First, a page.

The present invention is best understood by first starting with a description of the environment in which the invention operates. As shown in FIGS. 1 and 2, to place the coronary sinus introducer 20 of the present invention in the body, it is first required that a guide wire 12 be inserted into the jugular vein 14 to travel along the jugular vein to the superior vena cava 15 of the heart and into the right atrium 16 and into the vicinity of the coronary sinus 17 at the coronary sinus opening 17a within the right atrium.
The guide wire 12 is placed in the jugular vein 14 through the use of the Seldinger technique. This technique may be used for gaining arterial or venous access. It involves locating the vessel by palpation and entering it with a locator needle through the skin (percutaneous insertion). Once the vessel is entered, the guide wire 12 is inserted through the needle (not shown) and the needle is removed. This procedure can be done quickly, does not require surgical incision and preserves the site of insertion for future procedures.
The superior vena cava returns blood from the upper half of the body, and opens into the upper and posterior part of the atrium. Its orifice is directed downward and forward and has no valve. The coronary sinus 17 returns the greater part of the blood from the substance of the heart. Its opening 17a is placed between the orifice of the inferior vena cava and the atrioventricular opening, and is protected by a thin, semi-circular valve, termed the valve of the coronary sinus, which covers the lower part of the orifice. It prevents the regurgitation of blood into the sinus during the contraction of the atrium. This valve may be double or it may be cribriform.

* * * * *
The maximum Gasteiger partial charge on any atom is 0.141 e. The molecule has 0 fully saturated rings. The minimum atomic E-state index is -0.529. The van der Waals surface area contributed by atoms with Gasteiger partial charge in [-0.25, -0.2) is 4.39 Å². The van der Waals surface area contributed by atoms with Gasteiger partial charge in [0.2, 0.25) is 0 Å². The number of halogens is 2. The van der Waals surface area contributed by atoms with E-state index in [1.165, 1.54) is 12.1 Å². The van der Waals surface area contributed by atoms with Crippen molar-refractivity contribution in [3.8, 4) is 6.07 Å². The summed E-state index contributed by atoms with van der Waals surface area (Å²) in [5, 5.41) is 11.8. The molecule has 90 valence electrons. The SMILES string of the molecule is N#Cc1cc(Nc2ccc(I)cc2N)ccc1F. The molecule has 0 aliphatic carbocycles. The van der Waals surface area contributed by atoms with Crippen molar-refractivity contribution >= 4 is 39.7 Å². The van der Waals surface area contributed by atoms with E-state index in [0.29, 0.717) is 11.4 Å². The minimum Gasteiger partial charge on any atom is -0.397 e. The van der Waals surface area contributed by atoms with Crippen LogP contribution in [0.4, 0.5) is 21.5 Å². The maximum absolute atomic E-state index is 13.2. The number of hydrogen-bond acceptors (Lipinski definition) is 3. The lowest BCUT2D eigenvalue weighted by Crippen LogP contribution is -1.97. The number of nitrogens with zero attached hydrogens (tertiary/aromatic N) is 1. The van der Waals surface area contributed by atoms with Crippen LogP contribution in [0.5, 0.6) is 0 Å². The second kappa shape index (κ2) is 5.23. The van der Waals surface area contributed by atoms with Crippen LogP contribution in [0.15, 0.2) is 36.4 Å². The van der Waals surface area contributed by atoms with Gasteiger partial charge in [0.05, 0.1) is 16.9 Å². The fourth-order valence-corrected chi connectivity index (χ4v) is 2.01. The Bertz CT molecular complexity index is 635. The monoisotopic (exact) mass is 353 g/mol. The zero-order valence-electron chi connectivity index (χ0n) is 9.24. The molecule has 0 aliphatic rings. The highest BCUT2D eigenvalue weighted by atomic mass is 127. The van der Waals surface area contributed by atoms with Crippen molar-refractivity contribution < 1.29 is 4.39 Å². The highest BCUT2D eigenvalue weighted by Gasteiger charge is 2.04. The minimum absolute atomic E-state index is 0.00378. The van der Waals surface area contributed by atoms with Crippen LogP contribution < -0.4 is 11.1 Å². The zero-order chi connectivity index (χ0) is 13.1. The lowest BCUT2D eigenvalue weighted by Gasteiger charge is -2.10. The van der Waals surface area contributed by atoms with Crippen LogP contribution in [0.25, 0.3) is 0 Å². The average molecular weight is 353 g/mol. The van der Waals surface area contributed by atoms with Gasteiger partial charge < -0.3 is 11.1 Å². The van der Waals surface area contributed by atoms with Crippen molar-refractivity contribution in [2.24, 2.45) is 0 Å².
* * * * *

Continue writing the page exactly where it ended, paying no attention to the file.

Placement of the coronary sinus introducer 20 of the present invention is best seen through the series of FIGS. 3 through 7. As shown in FIG. 3, the guide wire 12 is first introduced into the cardiovascular system through the jugular vein 14 and then through the superior vena cava 15 to place its distal end in the vicinity of the coronary sinus opening 17a.
Then the dilator 18 receives the coronary introducer 20 in a manner to be described in more detail below, then the dilator and introducer combination descend along the guide wire 12 through the jugular vein 14, through the superior vena cava 15 and into the right atrium 16 to the position shown in FIG. 3 in which the guide wire 12 with its distal end 12a, the dilator 18 with its tip or distal end 18a and the introducer 20 with its tip or distal end 20a are all in the right atrium in the vicinity of the coronary sinus opening 17a.